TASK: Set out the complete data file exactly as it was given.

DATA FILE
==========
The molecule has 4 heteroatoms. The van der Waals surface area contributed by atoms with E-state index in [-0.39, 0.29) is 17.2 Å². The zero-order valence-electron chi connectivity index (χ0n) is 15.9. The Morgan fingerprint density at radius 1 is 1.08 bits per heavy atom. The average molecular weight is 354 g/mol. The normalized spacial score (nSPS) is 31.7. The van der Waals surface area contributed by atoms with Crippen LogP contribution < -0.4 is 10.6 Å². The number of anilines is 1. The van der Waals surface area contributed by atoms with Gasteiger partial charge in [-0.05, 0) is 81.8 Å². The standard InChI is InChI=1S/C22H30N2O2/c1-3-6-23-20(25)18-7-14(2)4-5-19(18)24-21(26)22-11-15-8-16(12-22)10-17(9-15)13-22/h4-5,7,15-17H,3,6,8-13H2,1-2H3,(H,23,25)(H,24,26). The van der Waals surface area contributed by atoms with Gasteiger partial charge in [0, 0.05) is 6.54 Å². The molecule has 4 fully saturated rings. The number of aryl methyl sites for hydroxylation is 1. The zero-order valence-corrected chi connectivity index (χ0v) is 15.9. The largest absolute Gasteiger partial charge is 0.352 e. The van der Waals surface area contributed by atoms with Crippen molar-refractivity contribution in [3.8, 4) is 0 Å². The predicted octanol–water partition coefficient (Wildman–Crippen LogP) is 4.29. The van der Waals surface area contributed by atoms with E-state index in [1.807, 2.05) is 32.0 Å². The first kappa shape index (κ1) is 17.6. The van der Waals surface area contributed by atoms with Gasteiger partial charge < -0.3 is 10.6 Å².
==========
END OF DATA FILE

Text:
The molecule has 4 heteroatoms. The van der Waals surface area contributed by atoms with E-state index in [-0.39, 0.29) is 17.2 Å². The zero-order valence-electron chi connectivity index (χ0n) is 15.9. The Morgan fingerprint density at radius 1 is 1.08 bits per heavy atom. The average molecular weight is 354 g/mol. The normalized spacial score (nSPS) is 31.7. The van der Waals surface area contributed by atoms with Crippen LogP contribution < -0.4 is 10.6 Å². The number of anilines is 1. The van der Waals surface area contributed by atoms with Gasteiger partial charge in [-0.05, 0) is 81.8 Å². The standard InChI is InChI=1S/C22H30N2O2/c1-3-6-23-20(25)18-7-14(2)4-5-19(18)24-21(26)22-11-15-8-16(12-22)10-17(9-15)13-22/h4-5,7,15-17H,3,6,8-13H2,1-2H3,(H,23,25)(H,24,26). The van der Waals surface area contributed by atoms with Gasteiger partial charge in [0, 0.05) is 6.54 Å². The molecule has 4 fully saturated rings. The number of aryl methyl sites for hydroxylation is 1. The zero-order valence-corrected chi connectivity index (χ0v) is 15.9. The largest absolute Gasteiger partial charge is 0.352 e. The van der Waals surface area contributed by atoms with Crippen molar-refractivity contribution in [3.8, 4) is 0 Å². The predicted octanol–water partition coefficient (Wildman–Crippen LogP) is 4.29. The van der Waals surface area contributed by atoms with E-state index in [1.807, 2.05) is 32.0 Å². The first kappa shape index (κ1) is 17.6. The van der Waals surface area contributed by atoms with Gasteiger partial charge < -0.3 is 10.6 Å².